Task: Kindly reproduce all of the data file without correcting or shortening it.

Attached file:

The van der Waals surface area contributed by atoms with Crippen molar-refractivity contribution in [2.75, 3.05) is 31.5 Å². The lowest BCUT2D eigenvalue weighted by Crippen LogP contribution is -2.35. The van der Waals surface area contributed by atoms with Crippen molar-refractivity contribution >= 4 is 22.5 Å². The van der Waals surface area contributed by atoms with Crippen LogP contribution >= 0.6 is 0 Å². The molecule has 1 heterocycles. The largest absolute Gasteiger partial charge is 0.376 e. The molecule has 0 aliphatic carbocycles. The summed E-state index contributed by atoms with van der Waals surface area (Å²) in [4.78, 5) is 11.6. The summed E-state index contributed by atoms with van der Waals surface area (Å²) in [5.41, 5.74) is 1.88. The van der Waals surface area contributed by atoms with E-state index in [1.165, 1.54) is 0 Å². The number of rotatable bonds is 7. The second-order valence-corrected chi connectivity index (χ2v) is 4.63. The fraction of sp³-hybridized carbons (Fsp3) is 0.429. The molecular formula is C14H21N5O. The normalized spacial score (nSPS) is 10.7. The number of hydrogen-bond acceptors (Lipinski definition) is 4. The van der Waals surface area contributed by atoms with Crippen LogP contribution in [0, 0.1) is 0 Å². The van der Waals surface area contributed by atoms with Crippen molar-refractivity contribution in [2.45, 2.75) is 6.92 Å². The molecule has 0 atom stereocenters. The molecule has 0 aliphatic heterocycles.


The van der Waals surface area contributed by atoms with Crippen molar-refractivity contribution in [2.75, 3.05) is 31.5 Å². The lowest BCUT2D eigenvalue weighted by Crippen LogP contribution is -2.35. The van der Waals surface area contributed by atoms with Crippen molar-refractivity contribution >= 4 is 22.5 Å². The van der Waals surface area contributed by atoms with Crippen LogP contribution >= 0.6 is 0 Å². The molecule has 1 heterocycles. The largest absolute Gasteiger partial charge is 0.376 e. The molecule has 0 aliphatic carbocycles. The summed E-state index contributed by atoms with van der Waals surface area (Å²) in [4.78, 5) is 11.6. The summed E-state index contributed by atoms with van der Waals surface area (Å²) in [5.41, 5.74) is 1.88. The van der Waals surface area contributed by atoms with E-state index in [1.165, 1.54) is 0 Å². The number of rotatable bonds is 7. The second-order valence-corrected chi connectivity index (χ2v) is 4.63. The fraction of sp³-hybridized carbons (Fsp3) is 0.429. The molecular formula is C14H21N5O. The normalized spacial score (nSPS) is 10.7. The number of hydrogen-bond acceptors (Lipinski definition) is 4. The van der Waals surface area contributed by atoms with Crippen LogP contribution in [0, 0.1) is 0 Å². The van der Waals surface area contributed by atoms with Crippen molar-refractivity contribution in [2.45, 2.75) is 6.92 Å². The molecule has 0 atom stereocenters. The molecule has 0 aliphatic heterocycles.